I am trying to get a feel for how the majority of you out there in the real world structure your code. For the sake of this conversation let’s contemplate a WCF solution with services. My structure often looks like this:
- Service implementation
- Dependency Injection configuration, Automapper configuration
- Mostly authentication/authorization logic
- Defers subsequently to objects from the Business project.
- Take “Manager” classes as dependencies via constructor
- Service interface
- request/response objects, DTOs
- “Manager” classes
- A gateway to all business operations. i.e. TransactionManager.AddTransaction(Trade t). The same class will also have internal methods such as TransactionManager.ValidateTradeForInsert(Trade t), etc.
- Take Repositories as dependencies via constructor
- Ultimately all share the same EF context per WCF request so multiple Manager classes and cross all of their repositories perform one unit of work with one ultimate SaveChanges().
- Entity Framework
- Generic repository which allows basic operations on any of the entities. i.e. IGenericRepository<Person>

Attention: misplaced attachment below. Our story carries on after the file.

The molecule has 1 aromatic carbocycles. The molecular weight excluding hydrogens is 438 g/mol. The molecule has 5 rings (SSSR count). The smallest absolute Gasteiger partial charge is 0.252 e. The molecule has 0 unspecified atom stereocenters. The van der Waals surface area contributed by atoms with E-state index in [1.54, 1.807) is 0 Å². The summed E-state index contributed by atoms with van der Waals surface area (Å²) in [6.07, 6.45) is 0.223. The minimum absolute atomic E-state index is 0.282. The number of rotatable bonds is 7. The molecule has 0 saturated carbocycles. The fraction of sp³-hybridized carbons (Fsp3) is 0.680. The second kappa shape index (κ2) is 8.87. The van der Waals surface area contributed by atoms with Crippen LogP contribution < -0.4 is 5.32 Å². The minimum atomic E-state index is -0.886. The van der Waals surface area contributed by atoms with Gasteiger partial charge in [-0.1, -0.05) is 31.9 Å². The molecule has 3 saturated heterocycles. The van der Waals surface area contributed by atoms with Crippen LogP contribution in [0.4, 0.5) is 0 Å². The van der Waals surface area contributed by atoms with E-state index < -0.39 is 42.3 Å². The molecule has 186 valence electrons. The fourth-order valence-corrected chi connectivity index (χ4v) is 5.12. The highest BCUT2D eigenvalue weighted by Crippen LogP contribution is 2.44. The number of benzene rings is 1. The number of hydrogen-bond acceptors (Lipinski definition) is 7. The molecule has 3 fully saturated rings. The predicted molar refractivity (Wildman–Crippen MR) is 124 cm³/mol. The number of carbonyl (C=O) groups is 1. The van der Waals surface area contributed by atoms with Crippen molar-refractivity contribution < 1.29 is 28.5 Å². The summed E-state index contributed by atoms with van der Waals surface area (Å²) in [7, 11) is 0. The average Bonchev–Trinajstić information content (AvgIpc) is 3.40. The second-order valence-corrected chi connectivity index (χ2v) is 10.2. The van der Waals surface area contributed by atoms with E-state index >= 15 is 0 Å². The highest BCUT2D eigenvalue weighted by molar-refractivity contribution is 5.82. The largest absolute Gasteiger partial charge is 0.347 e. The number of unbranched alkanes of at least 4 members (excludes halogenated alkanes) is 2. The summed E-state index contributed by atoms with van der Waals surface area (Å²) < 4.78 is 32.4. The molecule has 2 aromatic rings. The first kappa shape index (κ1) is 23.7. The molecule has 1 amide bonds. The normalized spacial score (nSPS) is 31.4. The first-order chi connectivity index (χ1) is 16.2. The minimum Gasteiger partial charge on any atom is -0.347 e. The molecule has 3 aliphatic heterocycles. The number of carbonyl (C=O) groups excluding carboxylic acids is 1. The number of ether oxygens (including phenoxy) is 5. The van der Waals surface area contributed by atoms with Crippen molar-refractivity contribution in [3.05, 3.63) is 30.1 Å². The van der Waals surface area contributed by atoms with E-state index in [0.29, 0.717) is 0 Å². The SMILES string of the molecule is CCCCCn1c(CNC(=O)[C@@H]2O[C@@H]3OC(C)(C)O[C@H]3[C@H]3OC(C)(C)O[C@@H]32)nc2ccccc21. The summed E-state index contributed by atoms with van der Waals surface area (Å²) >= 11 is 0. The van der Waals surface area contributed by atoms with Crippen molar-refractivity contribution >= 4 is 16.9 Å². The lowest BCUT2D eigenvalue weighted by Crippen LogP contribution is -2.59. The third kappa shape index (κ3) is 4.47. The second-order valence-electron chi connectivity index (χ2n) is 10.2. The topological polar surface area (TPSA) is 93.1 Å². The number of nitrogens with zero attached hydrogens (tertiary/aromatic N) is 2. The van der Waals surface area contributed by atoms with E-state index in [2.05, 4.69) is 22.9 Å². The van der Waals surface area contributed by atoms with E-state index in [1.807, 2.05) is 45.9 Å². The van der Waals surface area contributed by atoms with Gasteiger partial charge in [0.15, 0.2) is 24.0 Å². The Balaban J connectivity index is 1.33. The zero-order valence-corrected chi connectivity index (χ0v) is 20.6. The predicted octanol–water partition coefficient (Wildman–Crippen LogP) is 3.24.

- Custom respositories with more complex linq queries not offered by the generic repository, custom ADO.NET, etc.
- POCO entities (generated from db tables)
- Other “skinny” objects that are a result of some business logic.
I mention real world because it’s very easy to get bogged down and unsure of oneself as one starts digging deep into more structured concepts like proper domain-driven-design (seems to come up in every OOP related thread), anemic data model concerns, and even certain OOP concepts. I’ve attempted to read up on domain-driven-design several times over the years and while some concepts I grasped they never really translated well for me into the real world for one reason or another.
Some observations/concerns in no particular order:
- I find it far easier (less work, more flexibility) to create as many repositories as I need (ie one per table) because of the generic repository than creating aggregate root type access preached by DDD.
- I have clear separation between manager objects and entities. So basically the absolute definition of anemic data model at least from first glance. For example if a prerequisite to adding a person is to check that there isn’t such person already in the database, the validate method will live in the PersonManager as opposed to Person entity, because the manager is the one with access to the repository for querying.
- Even though I have a clear separation between entities and eventual DTOs, the reality is 95% of them are 1:1 mappings.
- I don’t end up with too much “sophisticated” OOP concepts here. It’s cut and dry, basic if you will. I always find it far easier to create “pretty” or “textbook” OOP solution when working on something that isn’t highly data driven. For example a utility of sorts.
Just looking for some general conversation on this topic I suppose, looking for people to share their thoughts and experiences laying out/designing highly data driven applications.
by ChosenGSR via /r/csharp